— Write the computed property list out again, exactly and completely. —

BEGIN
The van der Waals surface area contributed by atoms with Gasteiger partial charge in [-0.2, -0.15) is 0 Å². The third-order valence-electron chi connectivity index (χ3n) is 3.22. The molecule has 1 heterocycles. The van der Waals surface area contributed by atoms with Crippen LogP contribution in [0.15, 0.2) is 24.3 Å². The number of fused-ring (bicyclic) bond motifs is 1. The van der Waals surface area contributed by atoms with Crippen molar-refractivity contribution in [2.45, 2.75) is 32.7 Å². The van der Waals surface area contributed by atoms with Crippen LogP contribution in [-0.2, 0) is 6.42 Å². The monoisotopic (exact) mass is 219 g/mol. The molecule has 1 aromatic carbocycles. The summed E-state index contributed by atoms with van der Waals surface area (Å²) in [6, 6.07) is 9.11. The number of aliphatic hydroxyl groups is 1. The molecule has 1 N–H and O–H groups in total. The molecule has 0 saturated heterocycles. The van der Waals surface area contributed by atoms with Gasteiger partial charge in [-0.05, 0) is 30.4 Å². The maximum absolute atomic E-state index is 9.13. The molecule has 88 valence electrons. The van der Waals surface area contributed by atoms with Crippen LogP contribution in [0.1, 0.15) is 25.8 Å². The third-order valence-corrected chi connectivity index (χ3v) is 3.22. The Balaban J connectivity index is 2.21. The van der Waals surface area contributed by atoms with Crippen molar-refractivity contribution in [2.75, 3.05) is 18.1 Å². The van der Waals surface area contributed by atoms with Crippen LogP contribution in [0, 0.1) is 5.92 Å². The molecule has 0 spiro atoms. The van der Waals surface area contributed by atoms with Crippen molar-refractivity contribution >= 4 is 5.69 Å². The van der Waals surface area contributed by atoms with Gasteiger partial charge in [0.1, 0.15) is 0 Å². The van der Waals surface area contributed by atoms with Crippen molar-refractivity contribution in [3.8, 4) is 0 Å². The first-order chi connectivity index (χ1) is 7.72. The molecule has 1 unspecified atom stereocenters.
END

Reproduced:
The van der Waals surface area contributed by atoms with Gasteiger partial charge in [-0.2, -0.15) is 0 Å². The third-order valence-electron chi connectivity index (χ3n) is 3.22. The molecule has 1 heterocycles. The van der Waals surface area contributed by atoms with Crippen LogP contribution in [0.15, 0.2) is 24.3 Å². The number of fused-ring (bicyclic) bond motifs is 1. The van der Waals surface area contributed by atoms with Crippen molar-refractivity contribution in [2.45, 2.75) is 32.7 Å². The van der Waals surface area contributed by atoms with Crippen LogP contribution in [-0.2, 0) is 6.42 Å². The monoisotopic (exact) mass is 219 g/mol. The molecule has 1 aromatic carbocycles. The summed E-state index contributed by atoms with van der Waals surface area (Å²) in [6, 6.07) is 9.11. The number of aliphatic hydroxyl groups is 1. The molecule has 1 N–H and O–H groups in total. The molecule has 0 saturated heterocycles. The van der Waals surface area contributed by atoms with Gasteiger partial charge in [-0.05, 0) is 30.4 Å². The maximum absolute atomic E-state index is 9.13. The molecule has 88 valence electrons. The van der Waals surface area contributed by atoms with Crippen LogP contribution in [0.1, 0.15) is 25.8 Å². The third-order valence-corrected chi connectivity index (χ3v) is 3.22. The Balaban J connectivity index is 2.21. The van der Waals surface area contributed by atoms with Crippen molar-refractivity contribution in [2.75, 3.05) is 18.1 Å². The van der Waals surface area contributed by atoms with Crippen LogP contribution in [0, 0.1) is 5.92 Å². The molecule has 0 spiro atoms. The van der Waals surface area contributed by atoms with Crippen molar-refractivity contribution >= 4 is 5.69 Å². The van der Waals surface area contributed by atoms with Gasteiger partial charge in [0.1, 0.15) is 0 Å². The van der Waals surface area contributed by atoms with Crippen molar-refractivity contribution in [3.8, 4) is 0 Å². The first-order chi connectivity index (χ1) is 7.72. The molecule has 1 unspecified atom stereocenters.